So who’s to say that God let the wrong thing happen in San Antonio? I don’t agree at all with the people who are against ordination, but I believe that there is honesty and integrity in that group, and a willingness to see new light when it comes. Not in everyone, but in some. And I’m willing to let God take responsibility for cleaning up His church and bringing truth to us, and taking us down the road to heaven, just as I’m letting Him take responsibility for cleaning up my life. And in every moment I’m living in grace as I believe that Jesus came into the world from God to save me from sin.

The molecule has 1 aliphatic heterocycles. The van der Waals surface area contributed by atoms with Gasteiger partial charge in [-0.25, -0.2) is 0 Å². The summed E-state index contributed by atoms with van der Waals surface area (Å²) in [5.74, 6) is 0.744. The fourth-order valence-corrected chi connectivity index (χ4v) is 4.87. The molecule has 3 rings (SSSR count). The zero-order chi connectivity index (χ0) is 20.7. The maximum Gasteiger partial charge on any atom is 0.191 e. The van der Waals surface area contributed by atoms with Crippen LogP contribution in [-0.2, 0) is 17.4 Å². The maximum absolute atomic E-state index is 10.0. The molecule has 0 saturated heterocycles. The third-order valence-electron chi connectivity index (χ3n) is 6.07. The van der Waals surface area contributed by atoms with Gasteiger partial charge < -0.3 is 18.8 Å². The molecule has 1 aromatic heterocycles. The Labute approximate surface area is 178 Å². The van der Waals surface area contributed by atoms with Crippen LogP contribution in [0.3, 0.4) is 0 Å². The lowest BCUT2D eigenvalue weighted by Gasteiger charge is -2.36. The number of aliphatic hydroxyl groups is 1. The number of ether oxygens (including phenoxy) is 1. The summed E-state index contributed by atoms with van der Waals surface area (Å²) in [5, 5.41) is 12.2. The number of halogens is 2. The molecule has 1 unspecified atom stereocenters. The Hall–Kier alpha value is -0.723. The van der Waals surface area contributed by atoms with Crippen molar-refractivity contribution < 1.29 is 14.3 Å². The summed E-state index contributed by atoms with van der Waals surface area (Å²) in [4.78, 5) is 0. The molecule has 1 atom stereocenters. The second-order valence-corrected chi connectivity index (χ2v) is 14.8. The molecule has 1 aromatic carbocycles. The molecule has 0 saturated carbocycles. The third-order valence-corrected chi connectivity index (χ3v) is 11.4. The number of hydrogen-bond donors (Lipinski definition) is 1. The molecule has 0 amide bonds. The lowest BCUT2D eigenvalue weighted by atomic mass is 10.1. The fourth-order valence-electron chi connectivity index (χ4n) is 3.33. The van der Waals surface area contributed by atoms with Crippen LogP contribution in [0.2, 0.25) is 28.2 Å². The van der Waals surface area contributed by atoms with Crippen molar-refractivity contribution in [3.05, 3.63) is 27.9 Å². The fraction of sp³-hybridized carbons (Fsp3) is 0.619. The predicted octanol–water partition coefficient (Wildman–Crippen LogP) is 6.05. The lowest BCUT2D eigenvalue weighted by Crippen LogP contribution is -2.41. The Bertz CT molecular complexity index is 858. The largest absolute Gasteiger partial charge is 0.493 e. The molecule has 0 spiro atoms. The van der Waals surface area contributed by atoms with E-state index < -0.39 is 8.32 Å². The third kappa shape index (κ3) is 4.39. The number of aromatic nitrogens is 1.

William Vercio is an Adventist physician who says he’s “had enough experience with real life and the church to be forced to look at life and issues in a different way than the way I was raised.” He lives in Guam.

To comment, click here.

 

To contribute to Adventist Today, click here.